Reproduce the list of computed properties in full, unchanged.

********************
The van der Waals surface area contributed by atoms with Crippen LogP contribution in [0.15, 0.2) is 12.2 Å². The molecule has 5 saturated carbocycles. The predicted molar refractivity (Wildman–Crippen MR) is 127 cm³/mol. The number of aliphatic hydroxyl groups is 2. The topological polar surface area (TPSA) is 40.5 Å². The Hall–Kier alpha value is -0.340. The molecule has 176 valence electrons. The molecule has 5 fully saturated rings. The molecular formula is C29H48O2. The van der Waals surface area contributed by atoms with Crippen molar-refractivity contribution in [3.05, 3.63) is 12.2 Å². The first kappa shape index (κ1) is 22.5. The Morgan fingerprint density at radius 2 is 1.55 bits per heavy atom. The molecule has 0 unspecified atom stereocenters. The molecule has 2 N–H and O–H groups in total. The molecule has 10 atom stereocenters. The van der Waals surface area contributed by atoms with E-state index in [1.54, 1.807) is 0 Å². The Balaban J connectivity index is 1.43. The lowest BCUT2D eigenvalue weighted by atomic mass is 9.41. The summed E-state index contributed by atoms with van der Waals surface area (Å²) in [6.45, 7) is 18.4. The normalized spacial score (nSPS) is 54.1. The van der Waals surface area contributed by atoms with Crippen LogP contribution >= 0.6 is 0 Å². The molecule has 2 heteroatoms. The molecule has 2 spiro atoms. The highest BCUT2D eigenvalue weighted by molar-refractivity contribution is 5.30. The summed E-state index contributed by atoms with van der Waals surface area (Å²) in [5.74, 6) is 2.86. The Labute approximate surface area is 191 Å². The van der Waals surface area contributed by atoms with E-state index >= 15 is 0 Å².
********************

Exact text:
The van der Waals surface area contributed by atoms with Crippen LogP contribution in [0.15, 0.2) is 12.2 Å². The molecule has 5 saturated carbocycles. The predicted molar refractivity (Wildman–Crippen MR) is 127 cm³/mol. The number of aliphatic hydroxyl groups is 2. The topological polar surface area (TPSA) is 40.5 Å². The Hall–Kier alpha value is -0.340. The molecule has 176 valence electrons. The molecule has 5 fully saturated rings. The molecular formula is C29H48O2. The van der Waals surface area contributed by atoms with Crippen molar-refractivity contribution in [3.05, 3.63) is 12.2 Å². The first kappa shape index (κ1) is 22.5. The Morgan fingerprint density at radius 2 is 1.55 bits per heavy atom. The molecule has 0 unspecified atom stereocenters. The molecule has 2 N–H and O–H groups in total. The molecule has 10 atom stereocenters. The van der Waals surface area contributed by atoms with E-state index in [1.54, 1.807) is 0 Å². The Balaban J connectivity index is 1.43. The lowest BCUT2D eigenvalue weighted by atomic mass is 9.41. The summed E-state index contributed by atoms with van der Waals surface area (Å²) in [6.45, 7) is 18.4. The normalized spacial score (nSPS) is 54.1. The van der Waals surface area contributed by atoms with Crippen LogP contribution >= 0.6 is 0 Å². The molecule has 2 heteroatoms. The molecule has 2 spiro atoms. The highest BCUT2D eigenvalue weighted by molar-refractivity contribution is 5.30. The summed E-state index contributed by atoms with van der Waals surface area (Å²) in [5.74, 6) is 2.86. The Labute approximate surface area is 191 Å². The van der Waals surface area contributed by atoms with E-state index >= 15 is 0 Å².